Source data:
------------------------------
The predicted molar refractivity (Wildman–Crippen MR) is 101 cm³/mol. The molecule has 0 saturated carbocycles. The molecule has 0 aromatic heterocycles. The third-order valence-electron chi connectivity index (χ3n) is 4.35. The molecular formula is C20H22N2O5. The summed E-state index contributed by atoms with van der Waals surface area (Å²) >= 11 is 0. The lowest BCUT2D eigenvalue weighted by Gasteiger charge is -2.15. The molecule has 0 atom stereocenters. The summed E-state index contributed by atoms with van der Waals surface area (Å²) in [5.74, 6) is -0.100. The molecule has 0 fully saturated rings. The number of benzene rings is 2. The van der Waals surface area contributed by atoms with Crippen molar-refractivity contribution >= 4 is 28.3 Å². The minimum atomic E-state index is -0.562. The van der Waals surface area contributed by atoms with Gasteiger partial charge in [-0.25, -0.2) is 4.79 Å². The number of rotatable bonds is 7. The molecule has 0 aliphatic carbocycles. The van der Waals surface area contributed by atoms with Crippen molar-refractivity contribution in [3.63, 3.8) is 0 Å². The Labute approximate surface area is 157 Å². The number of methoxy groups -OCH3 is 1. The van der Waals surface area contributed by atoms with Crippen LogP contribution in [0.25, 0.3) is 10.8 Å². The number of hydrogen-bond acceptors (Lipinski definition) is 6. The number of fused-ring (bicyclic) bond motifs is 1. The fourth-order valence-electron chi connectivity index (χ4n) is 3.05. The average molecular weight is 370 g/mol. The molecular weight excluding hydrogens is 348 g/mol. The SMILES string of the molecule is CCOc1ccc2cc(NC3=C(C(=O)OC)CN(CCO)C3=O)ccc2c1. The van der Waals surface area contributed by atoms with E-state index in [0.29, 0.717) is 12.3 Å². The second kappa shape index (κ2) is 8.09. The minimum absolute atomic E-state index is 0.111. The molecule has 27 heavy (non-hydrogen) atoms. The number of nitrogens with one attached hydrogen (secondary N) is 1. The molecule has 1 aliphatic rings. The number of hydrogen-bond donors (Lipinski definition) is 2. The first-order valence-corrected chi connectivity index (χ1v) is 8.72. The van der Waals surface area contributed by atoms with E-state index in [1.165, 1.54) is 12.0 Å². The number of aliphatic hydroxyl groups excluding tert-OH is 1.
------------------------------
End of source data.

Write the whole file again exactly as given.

The predicted molar refractivity (Wildman–Crippen MR) is 101 cm³/mol. The molecule has 0 saturated carbocycles. The molecule has 0 aromatic heterocycles. The third-order valence-electron chi connectivity index (χ3n) is 4.35. The molecular formula is C20H22N2O5. The summed E-state index contributed by atoms with van der Waals surface area (Å²) >= 11 is 0. The lowest BCUT2D eigenvalue weighted by Gasteiger charge is -2.15. The molecule has 0 atom stereocenters. The summed E-state index contributed by atoms with van der Waals surface area (Å²) in [5.74, 6) is -0.100. The molecule has 0 fully saturated rings. The number of benzene rings is 2. The van der Waals surface area contributed by atoms with Crippen molar-refractivity contribution >= 4 is 28.3 Å². The minimum atomic E-state index is -0.562. The van der Waals surface area contributed by atoms with Gasteiger partial charge in [-0.25, -0.2) is 4.79 Å². The number of rotatable bonds is 7. The molecule has 0 aliphatic carbocycles. The van der Waals surface area contributed by atoms with Crippen molar-refractivity contribution in [3.63, 3.8) is 0 Å². The Labute approximate surface area is 157 Å². The number of methoxy groups -OCH3 is 1. The van der Waals surface area contributed by atoms with Crippen LogP contribution in [0.25, 0.3) is 10.8 Å². The number of hydrogen-bond acceptors (Lipinski definition) is 6. The number of fused-ring (bicyclic) bond motifs is 1. The fourth-order valence-electron chi connectivity index (χ4n) is 3.05. The average molecular weight is 370 g/mol. The molecular weight excluding hydrogens is 348 g/mol. The SMILES string of the molecule is CCOc1ccc2cc(NC3=C(C(=O)OC)CN(CCO)C3=O)ccc2c1. The van der Waals surface area contributed by atoms with E-state index in [0.29, 0.717) is 12.3 Å². The second kappa shape index (κ2) is 8.09. The minimum absolute atomic E-state index is 0.111. The molecule has 27 heavy (non-hydrogen) atoms. The number of nitrogens with one attached hydrogen (secondary N) is 1. The molecule has 1 aliphatic rings. The number of hydrogen-bond donors (Lipinski definition) is 2. The first-order valence-corrected chi connectivity index (χ1v) is 8.72. The van der Waals surface area contributed by atoms with E-state index in [1.165, 1.54) is 12.0 Å². The number of aliphatic hydroxyl groups excluding tert-OH is 1.